In the beginning Coyote had great power. He said to himself, "Why remain in seclusion when I have so much power?" He became restless and wanted to travel. He journeyed down the Columbia River, and there he met Sparrow (Chis-ka-ka-nar).
Sparrow was a warrior, dressed in his beautiful beaded war head dress, of which he was very proud. As soon as Coyote saw him, he thought, "I will kill him and take his head dress."
So he killed Sparrow, and took his quiver of arrows and his beaded head dress. He put them on, and felt very brave and proud. He thought himself very handsome, -- much handsomer than Sparrow ever had been. He stepped about, shaking his head from side to side, and resolved to travel close to the river, that he might see his reflection.
As he came around a bend of the river, he saw blue smoke in the distance rising from a tent which seemed warm and comfortable. He thought, "I will call and see if there is a beautiful maiden to admire me." To his disappointment, he saw only twelve children. They all spoke at once in reply to his questions, and he could not understand them. They were the Willow-Grouse (Sarsarwas) family, who spoke their own language. They were trying to tell him that their parents were gathering berries. Then Coyote became angry, and thought they were calling him names. He went out, gathered pitch, and put a piece on the eyes of the children. When their parents returned, they were all blind.
Then the mother determined to have revenge. She suspected who had done it, as they had seen Coyote tracks near by. She said to her husband, "Do you remember the high cliff by the river? We will hide behind some bushes and scare him as he comes along the edge of the cliff."
As Coyote was going along the trail, he was singing his war-chant. All at once there was a roar that scared him. He gave a jump and fell over the cliff. He knew that he was in danger of death. Quickly he turned himself into a basket, which floated lightly on the water below. It drifted down with the current.
At that time there were two sisters who lived by the river. Near by was a solid rock dam which they guarded with jealous care. No one was allowed to come near. Silver-salmon were kept within the dam as their food.
Coyote knew of these salmon, and made up his mind to release them. He waited until morning. The younger sister (Steneechken) went down to get a salmon for breakfast. She saw the basket-dish floating on the water. She landed it, and took it to her tent. The elder sister (Wiswiskin) said, "No, sister, do not keep the dish. Throw it into the river. It may bring us misfortune." The younger one would not give it up. She ate out of it. Each day after her meal she left some salmon in it when she put it away.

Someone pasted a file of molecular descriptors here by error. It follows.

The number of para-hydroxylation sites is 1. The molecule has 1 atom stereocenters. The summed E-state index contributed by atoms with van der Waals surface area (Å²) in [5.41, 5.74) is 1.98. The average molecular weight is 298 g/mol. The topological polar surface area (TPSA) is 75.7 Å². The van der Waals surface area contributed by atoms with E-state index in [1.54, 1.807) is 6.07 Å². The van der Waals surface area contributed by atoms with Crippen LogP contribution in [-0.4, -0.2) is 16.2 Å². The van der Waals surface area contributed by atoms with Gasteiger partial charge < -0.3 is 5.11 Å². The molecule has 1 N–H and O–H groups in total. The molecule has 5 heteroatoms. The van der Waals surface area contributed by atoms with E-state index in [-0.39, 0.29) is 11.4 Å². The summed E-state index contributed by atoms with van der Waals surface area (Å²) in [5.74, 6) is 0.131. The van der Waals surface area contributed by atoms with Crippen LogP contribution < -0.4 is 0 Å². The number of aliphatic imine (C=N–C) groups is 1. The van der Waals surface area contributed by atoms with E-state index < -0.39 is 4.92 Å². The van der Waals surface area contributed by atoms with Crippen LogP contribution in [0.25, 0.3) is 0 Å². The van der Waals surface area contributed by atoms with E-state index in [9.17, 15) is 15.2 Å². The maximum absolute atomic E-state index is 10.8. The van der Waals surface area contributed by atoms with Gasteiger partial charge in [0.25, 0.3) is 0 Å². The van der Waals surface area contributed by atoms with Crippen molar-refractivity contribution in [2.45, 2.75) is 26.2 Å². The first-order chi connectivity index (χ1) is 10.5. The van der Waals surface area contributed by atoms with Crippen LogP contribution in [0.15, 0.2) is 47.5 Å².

Every day at this time of the year they went to pick berries. When they returned, they would find the dish empty. The elder sister became alarmed, and insisted that the dish be thrown into the fire. When she did so, it made a loud report, and a little boy came out of the fire. The younger sister was delighted, and kept him, although the elder sister objected. They made a bow and arrows for him, so that he could amuse himself while they were away.
Each morning after the sisters had left home, the boy worked at the dam with a hard rock instrument he had made. After he had been there one month, the girls did not find him when they came home in the evening. They ran to the dam, and found that he had taken the form of a man. He was digging at a hole that he had made in the dam. They tried to crush him, but he had a piece of horn on his head. Just then the water broke through and separated him from them. He called to the girls, who were weeping on the bank, "Women were never intended to guard salmon."
He started up the stream, and the salmon followed him. As he went away, he turned one sister into a water-snipe, and the other into a kildee. They always live near the water and eat fish.
Coyote traveled up the river with the salmon. Whenever Coyote met people, he made a salmon jump out of the water into his arms. Then he cooked it and asked the people to eat.
At one place he met a number of girls picking berries. They were very beautiful, and he decided to select one of them for his wife. He winked his eye, brought salmon from the water, and feasted the girls. They were pleased, and their parents wanted him to take one of the maidens, so that they might always have salmon to eat. He fell in love with one of the girls, who had a fine voice, and who was in the habit of using it to hear her words repeated by the echo.
When Coyote asked her to be his wife, she refused him with scorn. He became angry, and started back down the river, taking the salmon with him. He stopped at the Forks of the Similkameen, about five miles from the Okanagan. There he formed falls to keep the salmon from going up. Then he made falls in the Okanagan, Kettle, and Columbia Rivers, because in all these places the maidens refused him.
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